How It's Done: Wireless Mic & Antenna Selection

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The subject of antenna placement is often overlooked in installations, particularly in AV applications. The worst case scenario is where the supplied whip antennas are attached to the receiver, which is then located in a metal rack. Not much operating range can be expected from such a poor setup. Another common mistake is to use directional antennas or even highly directional units in situations where such antennas actually hurt rather than help. Finally, RF amplifiers are often employed, either built into the antennas or sometimes as separate devices, when they are not needed. All of these above described scenarios will cost you performance, and in some cases, money.

Line of sight

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Lectrosonics SNA600a UHF dipole antennas created for a wide range of wireless microphone installations With antenna choice and placement, a knowledge of the basics will help any installer or user of wireless mic systems. First of all, line of sight is important but not always totally necessary. As long as the objects between your transmitter/s and receiver/s are either transparent to RF energy or at least sparse enough for the transmitter/s signals to propagate, you can probably get a good signal.

What does this mean, and what is not transparent to RF energy? Metal is the least transparent, followed by stone and concrete. If you have a metal panel, wall, or surface between your transmitters and receiver antennas, you may have problems. Thick, reinforced concrete is also problematic.

For the most part, as long as your transmitters and receivers are in the same room, you should be in good shape, even for larger rooms because the signal from your transmitter/s will bounce around the room quite a bit.

Antenna diversity placement

The next common problem has to do with antenna diversity placement. Diversity is an important consideration for receiver antennas, especially now when just about any receiver, and certainly any rack receiver from a reputable manufacturer, has diversity.

What does diversity mean? Since the transmitter signals bounce around as mentioned above, it is possible to have different signal path lengths, i.e. out of phase signals arrive at any given receiver antenna from any given transmitter. As the person with the transmitter moves around, these path lengths change thus there is the possibility of a complete phase cancellation (“multi-path null”) at one of the receiver antennas. By having a second antenna, the receiver/s can choose between the antenna with the better signal.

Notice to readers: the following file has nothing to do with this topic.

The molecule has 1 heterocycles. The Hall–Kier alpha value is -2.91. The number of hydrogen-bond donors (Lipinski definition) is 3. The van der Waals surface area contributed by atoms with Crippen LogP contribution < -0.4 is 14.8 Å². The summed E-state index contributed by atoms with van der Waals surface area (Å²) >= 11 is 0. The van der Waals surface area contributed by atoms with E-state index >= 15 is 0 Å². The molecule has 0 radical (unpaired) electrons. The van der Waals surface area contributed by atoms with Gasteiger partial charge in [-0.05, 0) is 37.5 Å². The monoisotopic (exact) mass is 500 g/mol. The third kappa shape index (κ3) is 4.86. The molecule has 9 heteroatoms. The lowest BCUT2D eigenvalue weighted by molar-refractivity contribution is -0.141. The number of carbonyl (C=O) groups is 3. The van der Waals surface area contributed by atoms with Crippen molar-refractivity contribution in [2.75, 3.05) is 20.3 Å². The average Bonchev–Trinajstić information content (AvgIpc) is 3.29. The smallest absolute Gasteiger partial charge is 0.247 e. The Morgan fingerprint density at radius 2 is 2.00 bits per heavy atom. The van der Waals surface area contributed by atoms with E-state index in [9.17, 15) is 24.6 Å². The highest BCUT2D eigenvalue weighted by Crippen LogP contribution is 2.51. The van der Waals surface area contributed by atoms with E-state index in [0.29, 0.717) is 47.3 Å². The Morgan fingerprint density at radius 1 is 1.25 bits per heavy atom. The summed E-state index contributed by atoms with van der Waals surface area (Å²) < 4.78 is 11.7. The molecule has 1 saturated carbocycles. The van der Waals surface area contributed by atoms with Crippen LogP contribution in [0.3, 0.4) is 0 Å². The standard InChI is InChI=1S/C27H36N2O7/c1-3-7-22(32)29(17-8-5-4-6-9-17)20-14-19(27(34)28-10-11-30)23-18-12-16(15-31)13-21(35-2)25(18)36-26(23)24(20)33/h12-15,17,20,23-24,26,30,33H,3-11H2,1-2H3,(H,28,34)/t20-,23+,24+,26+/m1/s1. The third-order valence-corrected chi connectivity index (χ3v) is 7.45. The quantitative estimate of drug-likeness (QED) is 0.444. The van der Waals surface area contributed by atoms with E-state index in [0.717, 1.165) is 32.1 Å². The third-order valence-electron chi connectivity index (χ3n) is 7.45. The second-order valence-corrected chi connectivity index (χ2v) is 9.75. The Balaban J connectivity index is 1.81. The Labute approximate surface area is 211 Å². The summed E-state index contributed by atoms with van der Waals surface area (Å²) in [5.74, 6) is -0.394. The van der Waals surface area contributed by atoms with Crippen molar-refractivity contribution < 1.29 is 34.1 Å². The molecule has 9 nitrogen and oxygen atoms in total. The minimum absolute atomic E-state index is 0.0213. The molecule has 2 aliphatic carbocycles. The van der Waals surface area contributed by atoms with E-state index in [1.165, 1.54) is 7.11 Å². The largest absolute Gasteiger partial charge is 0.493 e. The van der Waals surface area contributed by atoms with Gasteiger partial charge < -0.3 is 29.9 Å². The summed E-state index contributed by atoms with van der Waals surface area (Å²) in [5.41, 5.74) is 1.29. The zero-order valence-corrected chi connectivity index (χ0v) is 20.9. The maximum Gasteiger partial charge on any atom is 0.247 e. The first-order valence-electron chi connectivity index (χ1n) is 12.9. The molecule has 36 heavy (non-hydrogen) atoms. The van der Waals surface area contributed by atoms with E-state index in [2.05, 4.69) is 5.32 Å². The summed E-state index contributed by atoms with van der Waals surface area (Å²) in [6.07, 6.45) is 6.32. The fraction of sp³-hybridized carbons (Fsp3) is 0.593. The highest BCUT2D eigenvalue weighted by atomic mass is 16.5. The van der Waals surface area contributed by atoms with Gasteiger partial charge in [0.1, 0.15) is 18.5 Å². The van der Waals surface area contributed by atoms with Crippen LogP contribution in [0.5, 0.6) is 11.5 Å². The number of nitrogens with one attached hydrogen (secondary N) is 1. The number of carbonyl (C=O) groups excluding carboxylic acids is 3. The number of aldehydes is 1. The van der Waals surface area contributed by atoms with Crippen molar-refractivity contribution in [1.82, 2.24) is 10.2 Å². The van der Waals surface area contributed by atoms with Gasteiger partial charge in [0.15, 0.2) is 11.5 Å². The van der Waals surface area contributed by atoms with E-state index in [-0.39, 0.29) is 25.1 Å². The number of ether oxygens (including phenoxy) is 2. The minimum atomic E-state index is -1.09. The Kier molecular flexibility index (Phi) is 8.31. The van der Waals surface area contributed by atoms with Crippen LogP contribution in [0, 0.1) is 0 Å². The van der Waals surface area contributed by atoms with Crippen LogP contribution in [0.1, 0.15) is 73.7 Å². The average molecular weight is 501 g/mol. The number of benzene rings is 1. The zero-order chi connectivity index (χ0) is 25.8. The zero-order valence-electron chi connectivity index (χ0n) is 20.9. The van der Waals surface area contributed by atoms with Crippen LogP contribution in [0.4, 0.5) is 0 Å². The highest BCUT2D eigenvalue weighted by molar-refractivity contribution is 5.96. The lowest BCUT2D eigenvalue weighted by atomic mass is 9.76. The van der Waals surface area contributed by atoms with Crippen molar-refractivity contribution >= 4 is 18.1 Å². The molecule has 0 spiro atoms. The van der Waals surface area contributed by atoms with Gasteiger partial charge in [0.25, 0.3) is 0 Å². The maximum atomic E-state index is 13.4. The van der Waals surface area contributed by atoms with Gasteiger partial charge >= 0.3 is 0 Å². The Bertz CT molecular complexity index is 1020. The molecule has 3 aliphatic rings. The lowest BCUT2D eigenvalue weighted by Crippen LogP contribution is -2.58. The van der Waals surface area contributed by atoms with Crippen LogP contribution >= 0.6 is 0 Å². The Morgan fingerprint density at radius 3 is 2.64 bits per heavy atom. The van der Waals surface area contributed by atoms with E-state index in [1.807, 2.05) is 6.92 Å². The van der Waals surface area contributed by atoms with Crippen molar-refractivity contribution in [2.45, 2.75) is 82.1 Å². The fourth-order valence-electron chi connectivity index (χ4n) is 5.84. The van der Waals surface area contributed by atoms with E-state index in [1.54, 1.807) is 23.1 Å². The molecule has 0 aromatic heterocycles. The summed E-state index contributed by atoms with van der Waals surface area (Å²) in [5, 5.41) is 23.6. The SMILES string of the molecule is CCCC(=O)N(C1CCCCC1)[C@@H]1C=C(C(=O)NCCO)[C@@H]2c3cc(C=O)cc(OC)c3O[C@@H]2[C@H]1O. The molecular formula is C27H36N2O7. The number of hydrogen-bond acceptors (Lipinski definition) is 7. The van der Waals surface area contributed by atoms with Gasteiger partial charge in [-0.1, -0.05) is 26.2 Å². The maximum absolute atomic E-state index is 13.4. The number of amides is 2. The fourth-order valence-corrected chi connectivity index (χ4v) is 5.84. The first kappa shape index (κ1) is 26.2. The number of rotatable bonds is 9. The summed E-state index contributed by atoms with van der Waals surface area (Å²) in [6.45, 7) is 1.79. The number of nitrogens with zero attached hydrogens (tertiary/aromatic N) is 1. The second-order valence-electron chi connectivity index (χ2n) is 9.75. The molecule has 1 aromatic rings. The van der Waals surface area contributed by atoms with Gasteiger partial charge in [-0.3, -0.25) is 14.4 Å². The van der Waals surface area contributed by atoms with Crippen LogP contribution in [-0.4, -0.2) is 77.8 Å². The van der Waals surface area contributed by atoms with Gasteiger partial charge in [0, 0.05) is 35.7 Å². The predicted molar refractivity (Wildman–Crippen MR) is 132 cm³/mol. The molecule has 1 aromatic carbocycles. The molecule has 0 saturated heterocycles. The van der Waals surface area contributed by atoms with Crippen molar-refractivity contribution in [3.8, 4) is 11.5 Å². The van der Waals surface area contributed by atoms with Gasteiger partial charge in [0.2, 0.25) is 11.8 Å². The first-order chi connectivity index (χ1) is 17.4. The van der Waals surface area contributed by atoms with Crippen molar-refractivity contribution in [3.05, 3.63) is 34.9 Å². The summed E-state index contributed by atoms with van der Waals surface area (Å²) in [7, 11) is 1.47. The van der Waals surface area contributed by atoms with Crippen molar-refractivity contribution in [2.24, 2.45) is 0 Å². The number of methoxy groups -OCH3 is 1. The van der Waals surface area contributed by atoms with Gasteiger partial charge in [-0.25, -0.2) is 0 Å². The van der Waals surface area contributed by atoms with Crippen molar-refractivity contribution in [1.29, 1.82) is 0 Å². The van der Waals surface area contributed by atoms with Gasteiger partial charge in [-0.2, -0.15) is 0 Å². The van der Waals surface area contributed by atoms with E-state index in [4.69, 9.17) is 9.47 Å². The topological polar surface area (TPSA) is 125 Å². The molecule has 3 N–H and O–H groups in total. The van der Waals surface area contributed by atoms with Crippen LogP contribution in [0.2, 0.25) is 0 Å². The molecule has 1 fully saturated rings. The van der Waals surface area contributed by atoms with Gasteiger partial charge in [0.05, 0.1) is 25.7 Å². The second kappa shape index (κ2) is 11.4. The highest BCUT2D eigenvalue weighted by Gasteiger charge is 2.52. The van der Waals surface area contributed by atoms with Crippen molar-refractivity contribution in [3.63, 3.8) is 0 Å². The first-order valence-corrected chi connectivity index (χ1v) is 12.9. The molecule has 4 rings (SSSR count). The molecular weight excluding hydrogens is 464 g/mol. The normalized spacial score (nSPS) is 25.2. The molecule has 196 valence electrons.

However, if the receiver antennas are placed too closely together, it is almost as if there is only one antenna. The basic rule is to have spacing of at least one wavelength (about a foot at UHF frequencies) between the two antennas. RF theory shows that a greater spacing is beneficial; in fact, having the antennas 10 feet or more apart will work much better than one foot spacing.

Antenna types

Choosing the correct antenna can save money and improve wireless performance. Most receivers are supplied with a pair of “whip” style antennas (as mentioned earlier). They are generally tuned to be 1/4 wavelength, or, in some cases, 1/2 wavelength. These whips can work very well attached directly to your receiver/s. However, they are generally not designed to be used remotely via coax cable.

A better choice for most installations is the dipole type, which has an omnidirectional pickup pattern in the lateral plane. These have a built-in ground plane and thus can be remoted easily. They are tuned, however, thus need to be chosen and set up correctly for best results. The directional types, including the common LPDA, can be useful by using the rear null to block unintended signals (e.g., TV transmissions) while using the frontal gain to improve intended reception. Generally, directional types are best for longer ranges and narrower pickup angles; dipoles are better for wider pickup but perhaps less distance.

Another common mistake is to use amplified antennas or RF amplifiers to “boost the reception.” Such devices are really only designed to overcome the loss of signal when using longer cable runs. Avoiding their use when not needed can save money and improve the end result.

Karl Winkler is the director of business development at Lectrosonics.




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